Effective for all major disaster declarations after August 23, 2017, FEMA rolled out the new voluntary pilot program under the new pilot guidelines to streamline DAC reimbursement. Under the new pilot, PA Subrecipients can receive a flat rate of four percent of a PW’s full eligible costs for estimated DAC-related costs with a potential additional one percent bonus based on PW closeout timeliness. Awarding a flat rate eliminates the need to tie individual DAC activities to each PW and track the actual hours and costs accumulated, greatly minimizing administrative burden.

So how does this flat rate DAC amount actually get calculated? According to FEMA, here’s how it works:

  • Calculating the DAC: FEMA will award DAC at four percent of the pre-award value for each PW (Version 0 only), based on the full eligible dollar value of the PW prior to any applicable reductions. An additional one percent incentive bonus is available if PWs are closed within 90 days of the end of their approved period of performance, including time extensions.
  • Pulling all the DAC together: All DAC will be captured under one PW per Subrecipient (per disaster). For instance, if a Subrecipient has 10 PWs totaling $100 million of eligible costs, FEMA will award four percent for DAC, which is $4 million. To retain the full DAC amount, the Subrecipient can provide proof (through payroll records or invoices) that they support enough DAC activities to equal at least $4 million across the whole recovery portfolio (the four percent). An additional feature of the pilot is if those DAC activities actually fall short of $4 million, FEMA will allow applicants to retain the excess funds to be used for hazard mitigation or disaster preparedness activities instead. Overall, the benefit here is that unlike the current policy, DAC doesn’t have to be tracked within every individual PW and tied to each individual PW’s sites or scopes of work. However, please note that the specific mechanism for providing documentation proof of DAC and resultant underruns, if applicable, is not well specified in the current DAC pilot policy. FEMA must further refine this piece of the pilot.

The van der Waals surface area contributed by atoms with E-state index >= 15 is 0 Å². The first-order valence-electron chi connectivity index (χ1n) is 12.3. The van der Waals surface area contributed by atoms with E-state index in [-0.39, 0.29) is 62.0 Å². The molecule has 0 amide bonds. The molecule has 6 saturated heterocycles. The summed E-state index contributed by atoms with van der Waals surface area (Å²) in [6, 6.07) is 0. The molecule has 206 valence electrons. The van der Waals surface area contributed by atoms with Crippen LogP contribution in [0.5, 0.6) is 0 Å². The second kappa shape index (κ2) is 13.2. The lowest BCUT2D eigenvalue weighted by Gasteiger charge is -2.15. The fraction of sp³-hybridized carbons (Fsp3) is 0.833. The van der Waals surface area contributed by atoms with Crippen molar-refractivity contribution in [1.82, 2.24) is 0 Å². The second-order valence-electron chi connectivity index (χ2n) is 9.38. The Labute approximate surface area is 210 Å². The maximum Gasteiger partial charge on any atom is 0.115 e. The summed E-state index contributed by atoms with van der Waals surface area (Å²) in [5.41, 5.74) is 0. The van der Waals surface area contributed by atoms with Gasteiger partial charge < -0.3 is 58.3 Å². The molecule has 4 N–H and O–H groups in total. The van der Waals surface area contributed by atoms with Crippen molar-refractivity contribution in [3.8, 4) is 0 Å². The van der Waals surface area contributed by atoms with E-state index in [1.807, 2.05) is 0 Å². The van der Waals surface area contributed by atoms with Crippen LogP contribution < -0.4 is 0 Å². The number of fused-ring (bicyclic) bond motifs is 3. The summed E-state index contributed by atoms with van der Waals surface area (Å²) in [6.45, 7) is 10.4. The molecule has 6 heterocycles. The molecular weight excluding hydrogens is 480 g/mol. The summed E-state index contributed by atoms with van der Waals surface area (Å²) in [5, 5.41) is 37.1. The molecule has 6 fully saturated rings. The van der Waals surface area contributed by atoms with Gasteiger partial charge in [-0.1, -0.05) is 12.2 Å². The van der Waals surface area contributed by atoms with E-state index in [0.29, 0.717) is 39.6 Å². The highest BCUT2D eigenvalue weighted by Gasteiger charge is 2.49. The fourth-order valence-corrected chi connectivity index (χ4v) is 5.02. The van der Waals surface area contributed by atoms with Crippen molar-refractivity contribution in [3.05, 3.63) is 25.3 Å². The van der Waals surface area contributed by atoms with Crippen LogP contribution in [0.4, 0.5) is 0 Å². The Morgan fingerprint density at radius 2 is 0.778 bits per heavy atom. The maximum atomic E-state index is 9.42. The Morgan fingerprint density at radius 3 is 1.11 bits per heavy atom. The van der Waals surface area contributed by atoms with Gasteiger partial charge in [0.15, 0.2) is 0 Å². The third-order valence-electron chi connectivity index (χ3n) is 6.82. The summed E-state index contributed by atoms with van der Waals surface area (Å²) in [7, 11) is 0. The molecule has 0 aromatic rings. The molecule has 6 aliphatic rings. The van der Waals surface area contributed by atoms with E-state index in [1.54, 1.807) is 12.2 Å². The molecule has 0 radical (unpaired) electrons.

• Receiving the DAC funds: Here’s where it gets a little tricky. Remember – the four percent DAC is guaranteed, but the additional one percent is actually a closeout bonus. If a Subrecipient is eligible for the one percent bonus, FEMA will disburse the five percent (federal share) down to the Recipient (state or tribe). From there, the Recipient can disburse four percent down to the Subrecipient(s) but will withhold the remaining one percent. If PWs are closed within 90 days of end of the approved period of performance (POP), including time extensions, the one percent can be released to the Subrecipient; if not, the one percent will have to be returned to FEMA. This “bonus” structure incentivizes Subrecipients to expedite PW closeouts.

To review, here’s a snapshot of the existing policy versus the new pilot program side by side:

Existing FEMA DAC Policy

New DAC Pilot Program



  • DAC must be tracked PW-by-PW. Detailed back-up records needed to support DAC claimed for each PW.